2. It is widely recognized in the literature today that poverty is pretty complex and systemic in nature, caused by multilevel and multidimensional exclusion and marginalization. Yet as Rosalind points out the kind of transformational and systemic changes needed to fight poverty and bring about sustainable development are viewed in many different ways. At least one could argue that rapid responses and technological innovations may temporarily bring relief or solve certain problems, but without systemic considerations they will likely be unsustainable and create new problems. Yet to me it appears as if aid is increasingly focused on promoting such quick and easily measurable solutions, what Edwards calls “thin solutions” for “thick problems” (Edwards 2011). Politics increasingly demand scientifically rigorous evidence that can be used merely for making funding decisions and therefore is expected to prove greater isolated impacts unmistakably attributable to specific investments –instead of promoting more critical learning about plausible contributions to collective impacts needed for generating the desired systemic changes or “transformation”.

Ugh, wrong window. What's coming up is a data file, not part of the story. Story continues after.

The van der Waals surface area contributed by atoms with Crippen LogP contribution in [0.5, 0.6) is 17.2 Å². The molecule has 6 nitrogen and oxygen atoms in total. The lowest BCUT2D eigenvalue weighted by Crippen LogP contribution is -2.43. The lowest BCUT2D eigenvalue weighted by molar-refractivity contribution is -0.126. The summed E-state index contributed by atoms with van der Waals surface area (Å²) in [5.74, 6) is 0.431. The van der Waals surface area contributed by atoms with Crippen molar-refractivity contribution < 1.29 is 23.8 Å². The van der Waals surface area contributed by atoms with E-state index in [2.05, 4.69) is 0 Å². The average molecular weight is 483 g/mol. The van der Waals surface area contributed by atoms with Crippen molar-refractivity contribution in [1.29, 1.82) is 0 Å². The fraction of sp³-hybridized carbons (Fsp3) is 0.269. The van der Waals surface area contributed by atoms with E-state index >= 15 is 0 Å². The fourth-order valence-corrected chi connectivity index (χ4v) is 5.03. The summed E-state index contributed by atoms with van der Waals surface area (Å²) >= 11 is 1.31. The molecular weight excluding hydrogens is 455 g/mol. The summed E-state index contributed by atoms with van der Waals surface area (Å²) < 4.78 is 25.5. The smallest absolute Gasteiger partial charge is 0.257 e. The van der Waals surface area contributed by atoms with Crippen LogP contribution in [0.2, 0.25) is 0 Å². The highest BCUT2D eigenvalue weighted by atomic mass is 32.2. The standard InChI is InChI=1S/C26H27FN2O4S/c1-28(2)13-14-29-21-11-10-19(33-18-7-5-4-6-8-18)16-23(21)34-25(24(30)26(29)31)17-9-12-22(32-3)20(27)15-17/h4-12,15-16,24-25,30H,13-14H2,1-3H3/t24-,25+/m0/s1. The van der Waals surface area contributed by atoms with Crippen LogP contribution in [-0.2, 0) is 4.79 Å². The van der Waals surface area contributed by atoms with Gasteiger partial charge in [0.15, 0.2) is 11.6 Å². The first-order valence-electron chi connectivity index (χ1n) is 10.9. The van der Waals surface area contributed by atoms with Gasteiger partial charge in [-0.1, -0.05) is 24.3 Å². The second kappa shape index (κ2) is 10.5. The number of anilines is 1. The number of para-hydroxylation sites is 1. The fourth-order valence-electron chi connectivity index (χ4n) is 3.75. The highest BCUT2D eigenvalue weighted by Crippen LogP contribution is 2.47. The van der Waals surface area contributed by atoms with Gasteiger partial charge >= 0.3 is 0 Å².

3. It all depends, then, of course, on how one views or believes “systemic/transformational change” can/could possible take place –e.g. through a more “authoritative” aid machinery that is defining and measuring performance and impact from a rather technocratic viewpoint from above; or through a more market-oriented approach that believes that the greater total impact will be attained when development partners are competing for resources and showing competitive results; or through a more collaborative approach that attempts to generate greater responsibility for aid and its impacts on the poor’s lives among the responsible development actors and practitioners from the bottom-up.